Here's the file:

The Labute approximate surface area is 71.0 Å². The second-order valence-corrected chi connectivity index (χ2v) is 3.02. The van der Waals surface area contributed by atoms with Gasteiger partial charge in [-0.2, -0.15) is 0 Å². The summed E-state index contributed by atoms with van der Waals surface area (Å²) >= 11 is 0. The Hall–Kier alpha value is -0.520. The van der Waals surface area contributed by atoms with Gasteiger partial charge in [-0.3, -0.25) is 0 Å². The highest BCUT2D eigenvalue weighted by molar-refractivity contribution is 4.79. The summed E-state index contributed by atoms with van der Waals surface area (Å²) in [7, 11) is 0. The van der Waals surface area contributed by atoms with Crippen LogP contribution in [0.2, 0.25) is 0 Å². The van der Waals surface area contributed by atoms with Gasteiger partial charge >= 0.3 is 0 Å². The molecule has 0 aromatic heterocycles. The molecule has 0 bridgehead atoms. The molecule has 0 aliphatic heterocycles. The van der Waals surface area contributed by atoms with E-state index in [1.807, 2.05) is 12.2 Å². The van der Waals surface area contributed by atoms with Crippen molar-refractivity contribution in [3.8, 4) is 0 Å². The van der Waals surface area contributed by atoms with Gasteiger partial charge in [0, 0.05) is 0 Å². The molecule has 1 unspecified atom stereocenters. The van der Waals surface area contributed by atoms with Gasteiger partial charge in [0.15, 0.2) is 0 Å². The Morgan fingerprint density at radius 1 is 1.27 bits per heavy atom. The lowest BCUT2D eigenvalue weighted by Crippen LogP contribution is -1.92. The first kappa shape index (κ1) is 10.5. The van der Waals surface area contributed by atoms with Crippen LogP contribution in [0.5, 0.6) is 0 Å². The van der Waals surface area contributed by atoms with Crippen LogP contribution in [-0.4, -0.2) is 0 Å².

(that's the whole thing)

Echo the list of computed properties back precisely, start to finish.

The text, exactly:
The Labute approximate surface area is 71.0 Å². The second-order valence-corrected chi connectivity index (χ2v) is 3.02. The van der Waals surface area contributed by atoms with Gasteiger partial charge in [-0.2, -0.15) is 0 Å². The summed E-state index contributed by atoms with van der Waals surface area (Å²) >= 11 is 0. The Hall–Kier alpha value is -0.520. The van der Waals surface area contributed by atoms with Gasteiger partial charge in [-0.3, -0.25) is 0 Å². The highest BCUT2D eigenvalue weighted by molar-refractivity contribution is 4.79. The summed E-state index contributed by atoms with van der Waals surface area (Å²) in [7, 11) is 0. The van der Waals surface area contributed by atoms with Crippen LogP contribution in [0.2, 0.25) is 0 Å². The van der Waals surface area contributed by atoms with Gasteiger partial charge >= 0.3 is 0 Å². The molecule has 0 aromatic heterocycles. The molecule has 0 bridgehead atoms. The molecule has 0 aliphatic heterocycles. The van der Waals surface area contributed by atoms with E-state index in [1.807, 2.05) is 12.2 Å². The van der Waals surface area contributed by atoms with Crippen molar-refractivity contribution in [3.8, 4) is 0 Å². The van der Waals surface area contributed by atoms with Gasteiger partial charge in [0, 0.05) is 0 Å². The molecule has 1 unspecified atom stereocenters. The van der Waals surface area contributed by atoms with Gasteiger partial charge in [0.15, 0.2) is 0 Å². The Morgan fingerprint density at radius 1 is 1.27 bits per heavy atom. The lowest BCUT2D eigenvalue weighted by Crippen LogP contribution is -1.92. The first kappa shape index (κ1) is 10.5. The van der Waals surface area contributed by atoms with Crippen LogP contribution in [0.5, 0.6) is 0 Å². The van der Waals surface area contributed by atoms with Crippen LogP contribution in [-0.4, -0.2) is 0 Å².